In 1975, the first McDonalds were opened in Hong Kong. Many thought this was one wrong move for McDonald’s. Various reasons were laid for this claim. Although, the main reasons lays on the fact that Americans and Hong Kong Chinese at that time have very different perceptions about food. McDonald’s, being an American food chain, view breads as full meal while Hong Kong Chinese view them as snacks. As time went by, McDonald’s slowly became part of the Hong Kong landscape and way of life rather than just being an outpost of American culture. Hong Kong Chinese soon accepted that the food McDonald’s produce and serve are ordinary, thus, they are for ordinary people like them (1996). Furthermore, Watson believes that the introduction of McDonald’s to the Hong Kong society changed the very weave of Hong Kong’s cultural fabric. Along with the rest of the world, Hong Kong was being McDonaldized.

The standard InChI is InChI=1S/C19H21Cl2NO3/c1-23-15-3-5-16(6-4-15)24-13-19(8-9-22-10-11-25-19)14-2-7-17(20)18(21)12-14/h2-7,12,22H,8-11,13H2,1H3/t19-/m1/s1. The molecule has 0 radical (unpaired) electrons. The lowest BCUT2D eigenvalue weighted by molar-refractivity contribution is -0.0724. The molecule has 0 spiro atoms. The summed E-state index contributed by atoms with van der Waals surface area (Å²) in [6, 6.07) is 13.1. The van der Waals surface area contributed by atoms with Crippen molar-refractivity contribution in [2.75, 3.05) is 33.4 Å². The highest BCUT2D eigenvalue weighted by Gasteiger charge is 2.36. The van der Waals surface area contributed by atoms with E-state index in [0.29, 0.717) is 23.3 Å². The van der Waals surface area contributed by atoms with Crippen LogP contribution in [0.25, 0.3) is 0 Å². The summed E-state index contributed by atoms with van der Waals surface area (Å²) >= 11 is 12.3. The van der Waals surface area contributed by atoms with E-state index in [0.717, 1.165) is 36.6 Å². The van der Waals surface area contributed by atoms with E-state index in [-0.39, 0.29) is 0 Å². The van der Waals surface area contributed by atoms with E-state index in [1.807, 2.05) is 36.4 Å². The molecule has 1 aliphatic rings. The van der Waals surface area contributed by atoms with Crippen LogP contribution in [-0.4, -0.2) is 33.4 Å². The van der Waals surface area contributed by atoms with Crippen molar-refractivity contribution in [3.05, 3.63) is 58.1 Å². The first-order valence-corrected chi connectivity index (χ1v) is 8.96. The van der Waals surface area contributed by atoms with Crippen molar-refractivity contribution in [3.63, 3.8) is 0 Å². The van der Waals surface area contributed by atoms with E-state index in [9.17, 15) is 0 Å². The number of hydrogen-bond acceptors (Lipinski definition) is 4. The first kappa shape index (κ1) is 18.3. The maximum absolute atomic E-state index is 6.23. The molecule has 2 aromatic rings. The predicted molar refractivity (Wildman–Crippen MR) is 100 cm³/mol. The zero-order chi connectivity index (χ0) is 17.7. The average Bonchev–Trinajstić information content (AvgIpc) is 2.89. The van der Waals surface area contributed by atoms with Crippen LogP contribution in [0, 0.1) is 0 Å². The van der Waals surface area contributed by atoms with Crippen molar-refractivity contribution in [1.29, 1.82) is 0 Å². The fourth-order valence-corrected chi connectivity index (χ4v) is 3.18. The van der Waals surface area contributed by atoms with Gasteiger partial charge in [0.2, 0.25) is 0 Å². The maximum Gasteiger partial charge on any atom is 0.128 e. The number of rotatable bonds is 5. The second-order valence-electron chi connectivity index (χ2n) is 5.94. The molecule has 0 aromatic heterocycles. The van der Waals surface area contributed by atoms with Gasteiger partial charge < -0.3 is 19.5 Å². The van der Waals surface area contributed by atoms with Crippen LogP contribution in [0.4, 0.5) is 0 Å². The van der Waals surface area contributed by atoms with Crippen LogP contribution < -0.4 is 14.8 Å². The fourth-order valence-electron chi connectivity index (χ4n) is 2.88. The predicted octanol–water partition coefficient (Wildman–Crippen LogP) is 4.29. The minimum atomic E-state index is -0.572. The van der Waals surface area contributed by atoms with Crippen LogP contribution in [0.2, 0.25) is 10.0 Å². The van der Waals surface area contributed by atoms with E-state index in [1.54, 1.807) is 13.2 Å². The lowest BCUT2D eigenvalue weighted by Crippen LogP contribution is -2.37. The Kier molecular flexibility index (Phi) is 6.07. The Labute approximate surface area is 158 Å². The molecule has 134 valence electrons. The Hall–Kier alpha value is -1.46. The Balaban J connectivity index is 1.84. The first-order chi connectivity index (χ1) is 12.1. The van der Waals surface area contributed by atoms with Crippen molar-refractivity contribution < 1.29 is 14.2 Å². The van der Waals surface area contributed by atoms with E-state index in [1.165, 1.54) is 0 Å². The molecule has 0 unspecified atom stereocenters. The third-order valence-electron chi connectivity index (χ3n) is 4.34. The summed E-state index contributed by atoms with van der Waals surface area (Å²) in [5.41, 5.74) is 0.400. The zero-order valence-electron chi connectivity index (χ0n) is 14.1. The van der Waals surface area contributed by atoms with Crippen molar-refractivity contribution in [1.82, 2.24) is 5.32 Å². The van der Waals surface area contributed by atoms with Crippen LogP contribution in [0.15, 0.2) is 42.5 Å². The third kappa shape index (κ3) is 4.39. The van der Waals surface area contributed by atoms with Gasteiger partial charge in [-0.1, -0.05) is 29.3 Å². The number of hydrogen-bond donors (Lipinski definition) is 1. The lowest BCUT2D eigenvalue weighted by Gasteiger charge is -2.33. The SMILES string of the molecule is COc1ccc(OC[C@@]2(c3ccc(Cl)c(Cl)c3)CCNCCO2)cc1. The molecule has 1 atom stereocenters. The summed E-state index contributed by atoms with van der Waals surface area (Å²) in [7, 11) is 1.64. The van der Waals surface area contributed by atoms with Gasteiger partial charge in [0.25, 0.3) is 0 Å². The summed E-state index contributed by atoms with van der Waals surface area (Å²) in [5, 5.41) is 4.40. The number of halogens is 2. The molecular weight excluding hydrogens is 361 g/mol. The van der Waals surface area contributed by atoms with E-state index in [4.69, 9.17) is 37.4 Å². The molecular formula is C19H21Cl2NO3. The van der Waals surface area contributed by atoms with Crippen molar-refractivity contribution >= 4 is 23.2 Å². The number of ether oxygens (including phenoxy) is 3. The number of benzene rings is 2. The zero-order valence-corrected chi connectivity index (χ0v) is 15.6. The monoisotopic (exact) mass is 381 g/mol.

Communication and Cultural Strategies
The first person who had coined the popular phrase “McDonaldization” is George Ritzer in his “McDonaldization of Society” which describes the development of modernization i.e. connected with the fast food industry. According to (1996), the fast food restaurant is the modern paradigm of the rationalization system (1998). McDonaldization is defined as the process of adapting the standards of the fast food chain which functions in a gradually broad range of the social settings including the higher education, health care, work places and other organizations (1997). The point of McDonaldization is to remove unpredictable circumstances from both the production and consumption of food. By eliminating ‘surprises’ from the consumption of food, McDonaldization also removes risk ( 1994).
McDonaldization is a new process although it has deeply rooted in the historical process of rationalization. McDonaldization has a profound effect on the way individuals experience their world. The term describes the rationalization of society—the places and spaces where people live, work, and consume—using the fast-food restaurant as a paradigm. The process is a direct consequence of the ascendance of four related processes: a push for greater efficiency, predictability, calculability, and replacement of human with non-human technology ( 2000).